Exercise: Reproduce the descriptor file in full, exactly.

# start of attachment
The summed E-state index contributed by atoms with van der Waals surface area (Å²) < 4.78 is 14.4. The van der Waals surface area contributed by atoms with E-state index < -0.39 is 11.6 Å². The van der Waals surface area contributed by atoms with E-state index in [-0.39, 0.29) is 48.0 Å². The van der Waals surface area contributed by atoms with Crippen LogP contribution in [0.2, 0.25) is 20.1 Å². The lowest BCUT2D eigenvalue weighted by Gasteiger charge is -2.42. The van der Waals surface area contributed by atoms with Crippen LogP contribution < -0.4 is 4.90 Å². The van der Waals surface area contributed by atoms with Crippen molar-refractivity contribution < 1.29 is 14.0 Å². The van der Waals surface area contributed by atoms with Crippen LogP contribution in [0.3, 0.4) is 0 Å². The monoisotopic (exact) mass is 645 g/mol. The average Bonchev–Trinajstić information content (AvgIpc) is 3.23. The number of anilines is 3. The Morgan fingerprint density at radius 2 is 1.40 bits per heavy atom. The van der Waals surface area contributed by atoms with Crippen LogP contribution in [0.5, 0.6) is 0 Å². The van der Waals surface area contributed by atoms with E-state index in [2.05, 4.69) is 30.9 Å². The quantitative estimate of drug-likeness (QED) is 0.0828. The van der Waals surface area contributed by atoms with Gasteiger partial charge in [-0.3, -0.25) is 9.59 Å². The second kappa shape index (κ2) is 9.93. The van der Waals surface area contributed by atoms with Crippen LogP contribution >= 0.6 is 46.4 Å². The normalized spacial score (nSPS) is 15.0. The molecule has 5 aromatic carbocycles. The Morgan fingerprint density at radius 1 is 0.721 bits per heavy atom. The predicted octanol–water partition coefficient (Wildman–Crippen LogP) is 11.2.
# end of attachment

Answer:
The summed E-state index contributed by atoms with van der Waals surface area (Å²) < 4.78 is 14.4. The van der Waals surface area contributed by atoms with E-state index < -0.39 is 11.6 Å². The van der Waals surface area contributed by atoms with E-state index in [-0.39, 0.29) is 48.0 Å². The van der Waals surface area contributed by atoms with Crippen LogP contribution in [0.2, 0.25) is 20.1 Å². The lowest BCUT2D eigenvalue weighted by Gasteiger charge is -2.42. The van der Waals surface area contributed by atoms with Crippen LogP contribution < -0.4 is 4.90 Å². The van der Waals surface area contributed by atoms with Crippen molar-refractivity contribution < 1.29 is 14.0 Å². The van der Waals surface area contributed by atoms with Crippen LogP contribution in [0.3, 0.4) is 0 Å². The monoisotopic (exact) mass is 645 g/mol. The average Bonchev–Trinajstić information content (AvgIpc) is 3.23. The number of anilines is 3. The Morgan fingerprint density at radius 2 is 1.40 bits per heavy atom. The van der Waals surface area contributed by atoms with Crippen LogP contribution in [0.5, 0.6) is 0 Å². The van der Waals surface area contributed by atoms with E-state index in [2.05, 4.69) is 30.9 Å². The quantitative estimate of drug-likeness (QED) is 0.0828. The van der Waals surface area contributed by atoms with Gasteiger partial charge in [-0.3, -0.25) is 9.59 Å². The second kappa shape index (κ2) is 9.93. The van der Waals surface area contributed by atoms with Crippen LogP contribution >= 0.6 is 46.4 Å². The normalized spacial score (nSPS) is 15.0. The molecule has 5 aromatic carbocycles. The Morgan fingerprint density at radius 1 is 0.721 bits per heavy atom. The predicted octanol–water partition coefficient (Wildman–Crippen LogP) is 11.2.